Wal-Mart took its aggressive approach to international expansion to new heights Monday, entering a $4.2 billion bid for South African retailer Massmart. Currently South Africa's third biggest retailer with a presence in 13 other sub-Saharan countries, Massmart's base of operations offers the Arkansas-based retailer the ability to rapidly make in-roads on the continent. Similarly aggressive expansion has paid dividends for the company in China and Brazil. Will Africa yield the same results? A sampling of opinions:
Bold Statement The sheer size of the figures being discussed is astounding, writes The Guardian's Andrew Clark. If it goes through, Clark says, the Massmart deal could "potentially [be Wal-Mart's] biggest overseas venture since its purchase of Britain's Asda chain 11 years ago" for $10.8 billion. As in all its international expansion, Clark contends, Wal-Mart will utilize "'back end' functions such as purchasing, stock-keeping and logistics to make economies of scale."
- Risky Business The company's commitment to international expansion is striking given its "high-profile failures in Germany and South Korea," observes Market Watch's Angela Moore. That these difficulties "haven’t killed its appetite for overseas growth" is a testament to just how great the opportunity in Africa truly is for foreign businesses. "Africa is an untapped market where Wal-Mart can unleash its merchandising prowess," explains Moore. It's also a huge and diverse market that could prove challenging to harness. No one said the road to ruling the retail world would be easy.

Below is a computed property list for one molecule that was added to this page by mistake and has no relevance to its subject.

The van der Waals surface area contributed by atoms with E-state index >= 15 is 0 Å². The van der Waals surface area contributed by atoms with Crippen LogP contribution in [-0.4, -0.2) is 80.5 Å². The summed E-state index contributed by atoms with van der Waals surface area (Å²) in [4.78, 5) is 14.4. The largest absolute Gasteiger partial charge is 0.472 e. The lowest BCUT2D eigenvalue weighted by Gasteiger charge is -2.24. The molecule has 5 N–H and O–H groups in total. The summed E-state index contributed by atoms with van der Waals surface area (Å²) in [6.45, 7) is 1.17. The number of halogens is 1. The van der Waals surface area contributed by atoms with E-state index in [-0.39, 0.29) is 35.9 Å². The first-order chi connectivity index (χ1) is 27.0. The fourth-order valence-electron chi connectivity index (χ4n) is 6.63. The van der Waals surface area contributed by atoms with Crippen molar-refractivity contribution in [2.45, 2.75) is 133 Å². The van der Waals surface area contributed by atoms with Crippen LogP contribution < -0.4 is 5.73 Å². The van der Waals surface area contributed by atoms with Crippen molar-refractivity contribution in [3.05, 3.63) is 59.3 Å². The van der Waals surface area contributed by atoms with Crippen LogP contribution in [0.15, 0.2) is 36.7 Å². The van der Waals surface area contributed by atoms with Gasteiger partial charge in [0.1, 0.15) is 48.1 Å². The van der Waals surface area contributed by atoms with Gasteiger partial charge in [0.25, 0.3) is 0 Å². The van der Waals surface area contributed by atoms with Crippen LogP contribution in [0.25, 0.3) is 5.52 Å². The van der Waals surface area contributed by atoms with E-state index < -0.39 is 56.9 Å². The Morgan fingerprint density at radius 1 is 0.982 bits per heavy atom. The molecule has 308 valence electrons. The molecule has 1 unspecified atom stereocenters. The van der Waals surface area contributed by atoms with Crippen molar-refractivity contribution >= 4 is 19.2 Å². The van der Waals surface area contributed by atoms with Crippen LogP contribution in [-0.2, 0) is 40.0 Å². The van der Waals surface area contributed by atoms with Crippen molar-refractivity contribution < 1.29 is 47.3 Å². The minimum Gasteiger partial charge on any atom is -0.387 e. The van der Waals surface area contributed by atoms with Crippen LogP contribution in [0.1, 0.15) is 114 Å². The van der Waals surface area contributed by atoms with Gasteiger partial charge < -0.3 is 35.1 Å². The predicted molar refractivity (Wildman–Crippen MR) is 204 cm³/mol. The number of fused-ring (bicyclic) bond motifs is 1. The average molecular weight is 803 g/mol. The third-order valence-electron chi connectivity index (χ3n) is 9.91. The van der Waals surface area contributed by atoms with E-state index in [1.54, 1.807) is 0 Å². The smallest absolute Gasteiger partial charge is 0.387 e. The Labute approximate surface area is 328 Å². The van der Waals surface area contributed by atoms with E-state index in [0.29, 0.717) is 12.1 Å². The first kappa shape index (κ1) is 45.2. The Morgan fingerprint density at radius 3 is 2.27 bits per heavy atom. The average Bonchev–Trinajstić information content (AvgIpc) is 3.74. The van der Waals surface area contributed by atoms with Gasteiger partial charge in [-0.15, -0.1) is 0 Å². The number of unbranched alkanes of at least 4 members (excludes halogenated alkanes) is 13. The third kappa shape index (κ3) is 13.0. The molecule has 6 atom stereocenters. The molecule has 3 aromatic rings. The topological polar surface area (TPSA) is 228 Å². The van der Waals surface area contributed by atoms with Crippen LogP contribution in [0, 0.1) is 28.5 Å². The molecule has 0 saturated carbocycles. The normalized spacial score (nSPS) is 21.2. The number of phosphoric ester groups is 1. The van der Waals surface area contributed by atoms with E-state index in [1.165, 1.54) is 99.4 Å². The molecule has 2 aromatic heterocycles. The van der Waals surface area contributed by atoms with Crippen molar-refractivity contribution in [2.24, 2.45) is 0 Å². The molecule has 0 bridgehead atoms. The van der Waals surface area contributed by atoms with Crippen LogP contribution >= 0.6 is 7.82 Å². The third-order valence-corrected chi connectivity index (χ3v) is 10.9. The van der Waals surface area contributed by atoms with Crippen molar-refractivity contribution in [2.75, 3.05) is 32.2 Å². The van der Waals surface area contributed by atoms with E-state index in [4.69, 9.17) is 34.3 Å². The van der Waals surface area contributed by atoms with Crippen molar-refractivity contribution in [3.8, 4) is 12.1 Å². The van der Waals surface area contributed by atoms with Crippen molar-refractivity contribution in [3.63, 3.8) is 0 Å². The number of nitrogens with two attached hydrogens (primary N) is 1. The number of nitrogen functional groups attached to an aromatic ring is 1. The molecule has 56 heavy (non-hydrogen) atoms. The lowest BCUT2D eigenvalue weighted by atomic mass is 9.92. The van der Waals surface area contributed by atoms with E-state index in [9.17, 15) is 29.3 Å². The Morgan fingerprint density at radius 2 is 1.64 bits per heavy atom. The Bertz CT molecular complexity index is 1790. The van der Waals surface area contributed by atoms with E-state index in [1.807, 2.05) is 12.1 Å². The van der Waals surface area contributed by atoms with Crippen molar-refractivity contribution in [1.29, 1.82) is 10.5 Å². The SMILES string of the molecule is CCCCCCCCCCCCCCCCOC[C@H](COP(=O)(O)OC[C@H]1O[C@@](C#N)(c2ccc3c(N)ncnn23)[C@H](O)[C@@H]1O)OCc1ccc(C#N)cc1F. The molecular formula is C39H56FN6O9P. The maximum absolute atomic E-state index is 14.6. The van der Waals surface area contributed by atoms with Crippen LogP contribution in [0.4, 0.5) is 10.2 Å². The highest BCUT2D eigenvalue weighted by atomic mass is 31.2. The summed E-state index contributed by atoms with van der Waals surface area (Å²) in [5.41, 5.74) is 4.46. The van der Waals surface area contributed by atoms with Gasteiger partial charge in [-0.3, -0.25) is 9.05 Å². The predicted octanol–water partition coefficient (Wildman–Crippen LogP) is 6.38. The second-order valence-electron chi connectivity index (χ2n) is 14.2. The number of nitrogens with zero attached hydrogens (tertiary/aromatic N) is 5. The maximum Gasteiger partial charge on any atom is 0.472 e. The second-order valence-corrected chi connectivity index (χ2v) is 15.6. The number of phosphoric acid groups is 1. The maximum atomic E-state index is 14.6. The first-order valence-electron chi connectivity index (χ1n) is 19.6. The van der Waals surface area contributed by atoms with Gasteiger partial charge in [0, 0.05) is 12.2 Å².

- Good Track Record, But... The costly acquisition appears justified in light of Wal-Mart's "good grip on international expansion in the past," admits the Motley Fool's Alyce Lomax. Still, she says, it's an "expensive experiment in international expansion" on a continent fraught with uncertainties. The most striking part of entire deal might be the fact that Wal-Mart is "financially strong enough to take such a gamble in these tough times."
- Struggling at Home The Street's Jeanine Pogi argues Wal-Mart's unimpressive performance in the U.S. is driving international expansion. Domestically, she notes, "the company is coming off five consecutive quarters of sales decline, and will most likely report another drop in its third quarter. On top of a crippled economy which severely weakened the spending power of its core customer, Wal-Mart has also struggled with some internal issues." A recent attempt at "management shakeup...has done little to sooth investors' fears." According to Pogi, the company reasons that while Africa is currently a ""world market won't immediately move the needle when it comes to earnings and top line" they hope that "10 years down the road it will be a big idea that Wal-Mart capitalized first."